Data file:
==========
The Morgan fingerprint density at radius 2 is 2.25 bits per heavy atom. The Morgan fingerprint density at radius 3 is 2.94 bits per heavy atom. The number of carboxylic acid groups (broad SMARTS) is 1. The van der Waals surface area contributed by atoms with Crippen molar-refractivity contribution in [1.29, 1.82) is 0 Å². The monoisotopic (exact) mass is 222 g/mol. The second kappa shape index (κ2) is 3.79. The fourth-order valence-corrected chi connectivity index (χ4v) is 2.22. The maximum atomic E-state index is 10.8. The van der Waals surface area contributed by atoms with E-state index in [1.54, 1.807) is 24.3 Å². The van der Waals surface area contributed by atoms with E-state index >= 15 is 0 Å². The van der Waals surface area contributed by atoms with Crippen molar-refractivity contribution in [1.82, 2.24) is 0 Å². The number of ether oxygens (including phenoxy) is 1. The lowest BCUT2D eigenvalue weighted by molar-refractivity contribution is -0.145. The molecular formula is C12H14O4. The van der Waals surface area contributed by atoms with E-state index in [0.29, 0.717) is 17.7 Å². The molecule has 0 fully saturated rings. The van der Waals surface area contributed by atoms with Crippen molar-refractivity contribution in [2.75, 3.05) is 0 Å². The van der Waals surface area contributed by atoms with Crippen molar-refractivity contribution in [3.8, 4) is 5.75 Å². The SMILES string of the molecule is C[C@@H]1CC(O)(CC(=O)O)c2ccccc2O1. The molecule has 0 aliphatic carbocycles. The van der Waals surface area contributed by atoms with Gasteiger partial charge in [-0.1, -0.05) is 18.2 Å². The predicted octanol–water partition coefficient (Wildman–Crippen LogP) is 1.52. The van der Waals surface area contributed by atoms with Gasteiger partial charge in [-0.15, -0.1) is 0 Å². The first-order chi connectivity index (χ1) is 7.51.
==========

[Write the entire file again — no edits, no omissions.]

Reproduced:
The Morgan fingerprint density at radius 2 is 2.25 bits per heavy atom. The Morgan fingerprint density at radius 3 is 2.94 bits per heavy atom. The number of carboxylic acid groups (broad SMARTS) is 1. The van der Waals surface area contributed by atoms with Crippen molar-refractivity contribution in [1.29, 1.82) is 0 Å². The monoisotopic (exact) mass is 222 g/mol. The second kappa shape index (κ2) is 3.79. The fourth-order valence-corrected chi connectivity index (χ4v) is 2.22. The maximum atomic E-state index is 10.8. The van der Waals surface area contributed by atoms with E-state index in [1.54, 1.807) is 24.3 Å². The van der Waals surface area contributed by atoms with E-state index >= 15 is 0 Å². The van der Waals surface area contributed by atoms with Crippen molar-refractivity contribution in [1.82, 2.24) is 0 Å². The number of ether oxygens (including phenoxy) is 1. The lowest BCUT2D eigenvalue weighted by molar-refractivity contribution is -0.145. The molecular formula is C12H14O4. The van der Waals surface area contributed by atoms with E-state index in [0.29, 0.717) is 17.7 Å². The molecule has 0 fully saturated rings. The van der Waals surface area contributed by atoms with Crippen molar-refractivity contribution in [2.75, 3.05) is 0 Å². The van der Waals surface area contributed by atoms with Crippen molar-refractivity contribution in [3.8, 4) is 5.75 Å². The SMILES string of the molecule is C[C@@H]1CC(O)(CC(=O)O)c2ccccc2O1. The molecule has 0 aliphatic carbocycles. The van der Waals surface area contributed by atoms with Gasteiger partial charge in [-0.1, -0.05) is 18.2 Å². The predicted octanol–water partition coefficient (Wildman–Crippen LogP) is 1.52. The van der Waals surface area contributed by atoms with Gasteiger partial charge in [-0.15, -0.1) is 0 Å². The first-order chi connectivity index (χ1) is 7.51.